This post originally appeared at Hopeful Parents on November 11, 2010.
It occurred to me a few days ago that the eleventh was rapidly approaching and with it, my posting date for Hopeful Parents. Could it really be the eleventh again?, I thought. So soon?
But, of course, it was. Is. The 11th. 11-11, actually. Elevenses.
I Googled "elevenses," because I knew I'd heard the word somewhere before, and I landed on this Wikipedia entry (and for any of my writing students who happen to be reading: No, Wikipedia is STILL not a credible source), which informs me that in the UK and Ireland, "elevenses" is a light snack - a warm beverage and a tasty cake - eaten in late morning. It's a little treat - something you do for yourself, just to get yourself through the day.
I imagine that if you're the parent of a child with special needs, you get the same question I get from well-meaning doctors and therapists: "What are you doing for yourself?" It's an important question, but by the tone and frequency with which it's asked, I get the sense that when these doctors and therapists ask it of most special needs parents, they are met with blank stares and lengthy silences.
Not so with me, though. I merely thank them for their concern and assure them that I am, indeed, taking time for myself. I am enjoying my elevenses.
And I am. Sometimes they take the form of things that I do - enjoying a night out with friends, reading a novel that's just for fun, shopping for a new pair of chunky-heeled boots. And other times, they take the form of things that I don't do, because I just cant manage one more thing, even if, under different circumstances, that thing is something I might like to do - seeing my students perform in the college play, volunteering for the school Book Fair, responding promptly to an e-mail from an old friend.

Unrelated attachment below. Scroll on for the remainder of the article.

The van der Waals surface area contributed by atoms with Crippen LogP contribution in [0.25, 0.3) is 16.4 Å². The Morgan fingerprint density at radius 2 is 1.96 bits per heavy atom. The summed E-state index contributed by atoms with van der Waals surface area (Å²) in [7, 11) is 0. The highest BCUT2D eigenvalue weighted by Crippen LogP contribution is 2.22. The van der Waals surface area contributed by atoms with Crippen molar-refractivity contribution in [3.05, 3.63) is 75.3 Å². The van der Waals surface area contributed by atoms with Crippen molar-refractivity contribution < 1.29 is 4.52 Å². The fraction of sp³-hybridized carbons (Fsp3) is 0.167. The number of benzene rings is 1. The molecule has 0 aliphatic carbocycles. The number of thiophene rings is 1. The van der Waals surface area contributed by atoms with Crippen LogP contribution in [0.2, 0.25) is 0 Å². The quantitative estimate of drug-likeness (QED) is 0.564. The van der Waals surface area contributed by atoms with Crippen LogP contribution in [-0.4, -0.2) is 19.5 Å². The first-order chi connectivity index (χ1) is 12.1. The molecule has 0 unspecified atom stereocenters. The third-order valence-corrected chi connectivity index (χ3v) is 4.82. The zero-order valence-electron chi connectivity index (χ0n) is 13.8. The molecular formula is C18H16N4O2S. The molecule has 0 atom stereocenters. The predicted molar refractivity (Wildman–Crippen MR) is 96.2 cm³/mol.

Or writing a blog post simply because it's time.
The key here - the elevenses part - is not simply in the not doing. It's in not feeling bad about not doing. That part is more difficult, but it's critical. In order to make it happen, I have to assume that everyone else will be willing to cut me a break - and, as it turns out, when I test my assumptions, I find out that in most cases, the break has been cut. That knowledge - or, perhaps, that ongoing assumption - makes it easier for me to cut myself a break as well.
They are not huge, my elevenses. Taken alone, they will not shake the ground enough to register on even the most sensitive seismograph. They are not cruises to the Caribbean. They're not even days spent at the spa. They are little moments of doing and little moments of not doing. But taken together, they get me through.
And, of course, all this is my explanation for why I am not writing a Hopeful Parents blog post today, 11-11, the high holy day of elevenses.
And yet, it seems that in my explaining, I have written a blog post.
But I'm not going to beat myself up over it. I'm just going to look at this as one of those "do" elevenses, and not one of the "don't do" ones.
Whatever the case, I'm going to go celebrate with a warm beverage and a tasty cake.
Perhaps you'd like to do the same.